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Grantham: No Bubble, Yet

The GMO chief strategist advises prudence but says the market may well move even higher from here.

The market is creeping toward bubble-land but isn't there quite yet, said GMO chief investment strategist Jeremy Grantham during his keynote at the 2015 Morningstar Investment Conference. He warned investors to pay careful attention as valuation metrics begin to approach a "2 sigma event," or 2 standard deviations away from the norm.

"Every 2-sigma event is followed by an equal and offsetting 2-sigma reversion," he said, adding that the pattern occurred in 28 out of 28 of the major bubbles GMO has studied throughout history. "And they all went back half a year quicker than they went up," he added.

So, where's the mean and where are we today? Grantham cited a 21.1 price-to-earnings multiple on the S&P today versus a normal P/E of 16.0, while corporate profit margins are currently at 7.3% versus a norm of 5.7%. In a recent commentary, he further noted that the "Shiller P/E and Tobin's Q have moved up over the last six months to 1.5 and 1.8 standard deviations (sigma), respectively." (Tobin's Q is a ratio comparing the market value of a company to the replacement value of that company's assets). Reversion to the mean on those two scores implies a more 50% decline in the market from current levels, he said.

A Sluggish Reversion
But although profit margins have been abnormally high, they have been curiously slow to revert to historical norms, Grantham noted. "My belief is that it has a lot to do with a regime shift to the Greenspan era and his acolytes," he said. "The [market] P/E in the new regime has been 60% higher than it was for 100 years before."

In addition, he argued that the rise of stock options in executive compensation has played a role in making profit margins stickier--but not without a cost.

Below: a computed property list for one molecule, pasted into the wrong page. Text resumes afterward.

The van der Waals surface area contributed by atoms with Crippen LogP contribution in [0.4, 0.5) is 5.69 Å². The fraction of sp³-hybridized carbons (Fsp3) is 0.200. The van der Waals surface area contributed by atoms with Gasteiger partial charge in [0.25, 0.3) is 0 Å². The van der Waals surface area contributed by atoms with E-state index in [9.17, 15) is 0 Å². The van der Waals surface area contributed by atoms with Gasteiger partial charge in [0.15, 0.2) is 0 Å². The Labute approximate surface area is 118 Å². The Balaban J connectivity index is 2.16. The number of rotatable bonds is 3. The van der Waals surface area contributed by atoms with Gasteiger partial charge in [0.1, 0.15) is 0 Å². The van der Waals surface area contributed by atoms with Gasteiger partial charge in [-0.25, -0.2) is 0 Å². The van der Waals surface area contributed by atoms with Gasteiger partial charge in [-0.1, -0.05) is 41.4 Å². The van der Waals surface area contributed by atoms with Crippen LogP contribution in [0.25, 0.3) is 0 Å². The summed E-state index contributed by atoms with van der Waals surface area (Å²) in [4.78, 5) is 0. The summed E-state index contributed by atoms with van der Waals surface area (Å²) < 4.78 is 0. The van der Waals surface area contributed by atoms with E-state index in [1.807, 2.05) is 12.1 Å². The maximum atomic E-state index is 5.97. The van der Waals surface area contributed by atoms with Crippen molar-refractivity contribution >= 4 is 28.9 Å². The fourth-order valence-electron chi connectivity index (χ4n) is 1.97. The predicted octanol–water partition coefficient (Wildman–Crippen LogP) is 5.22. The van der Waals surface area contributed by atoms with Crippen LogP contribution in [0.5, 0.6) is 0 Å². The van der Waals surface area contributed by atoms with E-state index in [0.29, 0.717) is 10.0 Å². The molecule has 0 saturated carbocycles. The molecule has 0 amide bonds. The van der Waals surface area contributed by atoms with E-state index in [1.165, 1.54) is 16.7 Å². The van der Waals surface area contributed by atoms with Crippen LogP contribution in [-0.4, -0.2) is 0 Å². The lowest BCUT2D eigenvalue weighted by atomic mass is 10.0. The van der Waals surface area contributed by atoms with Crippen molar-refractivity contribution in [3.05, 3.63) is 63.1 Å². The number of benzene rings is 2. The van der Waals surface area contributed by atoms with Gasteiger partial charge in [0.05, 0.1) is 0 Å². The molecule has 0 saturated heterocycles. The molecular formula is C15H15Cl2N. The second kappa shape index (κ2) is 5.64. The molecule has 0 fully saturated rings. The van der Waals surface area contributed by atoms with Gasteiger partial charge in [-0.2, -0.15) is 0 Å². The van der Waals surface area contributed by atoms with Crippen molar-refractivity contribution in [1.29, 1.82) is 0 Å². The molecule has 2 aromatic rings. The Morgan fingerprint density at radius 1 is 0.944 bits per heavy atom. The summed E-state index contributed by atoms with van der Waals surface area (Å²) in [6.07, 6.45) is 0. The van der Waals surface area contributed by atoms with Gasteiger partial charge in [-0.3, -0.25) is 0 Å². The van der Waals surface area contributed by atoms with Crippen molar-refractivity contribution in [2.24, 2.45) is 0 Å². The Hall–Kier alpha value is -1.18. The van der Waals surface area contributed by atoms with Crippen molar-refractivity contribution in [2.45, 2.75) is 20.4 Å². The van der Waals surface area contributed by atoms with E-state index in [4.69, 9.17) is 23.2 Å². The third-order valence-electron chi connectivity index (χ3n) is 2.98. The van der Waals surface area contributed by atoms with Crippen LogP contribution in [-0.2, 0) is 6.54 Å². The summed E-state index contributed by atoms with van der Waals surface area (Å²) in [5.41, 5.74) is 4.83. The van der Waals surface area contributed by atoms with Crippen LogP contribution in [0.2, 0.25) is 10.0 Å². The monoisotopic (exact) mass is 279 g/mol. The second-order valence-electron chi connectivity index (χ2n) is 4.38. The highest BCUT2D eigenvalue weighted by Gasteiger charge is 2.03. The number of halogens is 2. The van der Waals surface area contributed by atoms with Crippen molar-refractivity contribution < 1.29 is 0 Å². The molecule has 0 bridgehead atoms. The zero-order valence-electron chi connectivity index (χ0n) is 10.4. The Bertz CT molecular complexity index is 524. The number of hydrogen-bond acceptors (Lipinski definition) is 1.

"We've entered a world where 80% of remuneration comes from stock options combined with ... a fixation on short-term profit maximization," which encourages CEOs to undertake stock buybacks versus capital expenditures. A buyback is "much less dangerous than buying a new plant," Grantham said, and also happens to increase the value of those stock options by directly boosting the stock price.

For its part, the current Fed regime's low-rate policies have "made it desperately appealing to borrow cheap debt to buy your own stock back." The result has been dismal corporate capital expenditures, which in turn depresses wage creation and does little to stimulate the economy.

"You get mean reversion if capitalism is allowed to work in the normal way," Grantham said. "What's happening in the stock market now amounts to interference with the normal process. We're not allowing profit margins to mean revert. We're not expanding our economy. We're running away from it and protecting our stock options. There is no arbitrage mechanism, and unless we break it, it will be an increasing drag on our economy."

What Will Finally Pop the Coming Bubble?
"You need a trigger to break it," Grantham said. "Broad overvaluation [alone] has never done it."

Instead, he argued, "The market will follow the line of least resistance from the Fed, plodding slowly and steadily higher, waiting for speculation from individuals and deals."

Neither is the dreaded impending Fed rate hike likely to cause the pop. "From 2004 to 2006, the Fed raised rates [multiple] times. Markets went up without missing a beat," he said. "Why would a single rate hike have everyone in a fit?"

In the meantime, Grantham characterized investing in the market as "a wonderfully tricky game."

"Be prudent, of course. Be very prudent ... but not yet," he said. "I'm waiting to be very, very prudent. I'm going to be incredibly prudent starting closer to the election. I recommend the same to you."